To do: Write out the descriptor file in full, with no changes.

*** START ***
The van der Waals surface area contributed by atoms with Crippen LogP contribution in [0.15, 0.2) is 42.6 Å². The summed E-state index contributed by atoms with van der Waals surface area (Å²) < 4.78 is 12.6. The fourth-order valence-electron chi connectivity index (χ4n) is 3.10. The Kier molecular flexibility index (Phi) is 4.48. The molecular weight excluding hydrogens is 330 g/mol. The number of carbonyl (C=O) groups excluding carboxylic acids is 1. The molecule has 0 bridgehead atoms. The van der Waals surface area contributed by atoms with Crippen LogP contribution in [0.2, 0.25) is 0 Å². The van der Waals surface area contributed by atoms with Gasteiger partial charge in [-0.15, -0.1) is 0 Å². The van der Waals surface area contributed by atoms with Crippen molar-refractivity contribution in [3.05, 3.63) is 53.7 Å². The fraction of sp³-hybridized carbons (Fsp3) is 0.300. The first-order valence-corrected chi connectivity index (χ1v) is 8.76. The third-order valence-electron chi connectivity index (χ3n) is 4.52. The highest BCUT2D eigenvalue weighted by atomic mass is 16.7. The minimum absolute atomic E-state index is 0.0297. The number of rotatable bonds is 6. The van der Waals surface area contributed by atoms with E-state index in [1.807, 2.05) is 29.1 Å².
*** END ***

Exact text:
The van der Waals surface area contributed by atoms with Crippen LogP contribution in [0.15, 0.2) is 42.6 Å². The summed E-state index contributed by atoms with van der Waals surface area (Å²) < 4.78 is 12.6. The fourth-order valence-electron chi connectivity index (χ4n) is 3.10. The Kier molecular flexibility index (Phi) is 4.48. The molecular weight excluding hydrogens is 330 g/mol. The number of carbonyl (C=O) groups excluding carboxylic acids is 1. The molecule has 0 bridgehead atoms. The van der Waals surface area contributed by atoms with Crippen LogP contribution in [0.2, 0.25) is 0 Å². The van der Waals surface area contributed by atoms with Gasteiger partial charge in [-0.15, -0.1) is 0 Å². The van der Waals surface area contributed by atoms with Crippen molar-refractivity contribution in [3.05, 3.63) is 53.7 Å². The fraction of sp³-hybridized carbons (Fsp3) is 0.300. The first-order valence-corrected chi connectivity index (χ1v) is 8.76. The third-order valence-electron chi connectivity index (χ3n) is 4.52. The highest BCUT2D eigenvalue weighted by atomic mass is 16.7. The minimum absolute atomic E-state index is 0.0297. The number of rotatable bonds is 6. The van der Waals surface area contributed by atoms with E-state index in [1.807, 2.05) is 29.1 Å².